Dorothy Gale visited Glinda on her first visit to Oz to ask for her help in returning to Kansas. The Good Witch told her of the charm of the Silver Shoes. Then she took the Golden Cap from Dorothy and commanded the Winged Monkeys to carry the Scarecrow back to the Emerald City, the Cowardly Lion back to the forest where he was made king, the Tin Woodman to the Winkie Country to rule as Emperor. She then gave the Cap to the Winged Monkeys, thereby freeing them forever. (The Wonderful Wizard of Oz)
When the Scarecrow was deposed as King of Oz, Glinda declined to help him regain the throne. Instead she initiated a search for the rightful ruler, Princess Ozma the daughter of Pastoria. She eventually learned that the Wizard of Oz had kidnapped Ozma and taken her to Mombi to be hidden away. Glinda captured Mombi and forced her to restore Ozma. (The Marvelous Land of Oz)
When Dorothy visited the Land of Oz a second time, Glinda advised against her using the Magic Belt to return home, suggesting that it would be lost forever like the Silver Shoes she had used previously. (Ozma of Oz)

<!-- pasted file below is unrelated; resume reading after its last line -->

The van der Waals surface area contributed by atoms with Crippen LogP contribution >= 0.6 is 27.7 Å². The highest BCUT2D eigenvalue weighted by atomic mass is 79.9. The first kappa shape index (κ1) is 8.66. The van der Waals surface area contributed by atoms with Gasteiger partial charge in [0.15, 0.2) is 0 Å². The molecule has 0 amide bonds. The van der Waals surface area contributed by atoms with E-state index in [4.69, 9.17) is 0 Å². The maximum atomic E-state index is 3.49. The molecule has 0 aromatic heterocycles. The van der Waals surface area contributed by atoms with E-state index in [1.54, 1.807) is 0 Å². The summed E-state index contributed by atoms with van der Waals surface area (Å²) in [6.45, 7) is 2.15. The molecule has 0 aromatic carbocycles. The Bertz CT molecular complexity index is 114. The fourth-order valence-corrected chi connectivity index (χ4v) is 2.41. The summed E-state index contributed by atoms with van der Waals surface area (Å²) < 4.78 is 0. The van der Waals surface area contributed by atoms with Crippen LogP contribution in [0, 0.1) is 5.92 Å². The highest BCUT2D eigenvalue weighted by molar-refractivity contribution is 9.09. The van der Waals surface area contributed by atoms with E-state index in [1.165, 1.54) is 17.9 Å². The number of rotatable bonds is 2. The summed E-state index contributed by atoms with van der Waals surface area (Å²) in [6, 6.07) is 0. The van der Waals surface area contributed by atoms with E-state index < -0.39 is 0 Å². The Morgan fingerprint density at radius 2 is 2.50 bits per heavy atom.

Following the Wizard's return to Oz, Glinda took it upon herself to instruct the former humbug in the magical arts, and turn him into a real wizard. (Dorothy and the Wizard in Oz, The Road to Oz, The Emerald City of Oz)
When Princess Dorothy and Ozma went to the tribes of the Skeezers and the Flatheads and were trapped in the underwater island of the Skeezers, Glinda assembled a group of Ozma's counselors to help bring the underwater island back above water. (Glinda of Oz)
- The Wonderful Wizard of Oz (first appearance)
- The Marvelous Land of Oz
- Ozma of Oz
- The Road to Oz
- The Emerald City of Oz
- Tik-Tok of Oz
- The Scarecrow of Oz
- Glinda of Oz
Depictions on Stage, Screen and Other Literature
In The Fairylogue and Radio-Plays (1908), Evelyn Judson played Glinda.
In The Wonderful Land of Oz, Glinda is played by Hilary Lee Gaess. She sings 2 very memorable songs in the film, titled "Try To Touch a Star" and "I've Watched Over You" (in which she touchingly tells the Scarecrow that he possess not only a brain, but also a heart). She turns Tip back into Ozma herself in this version.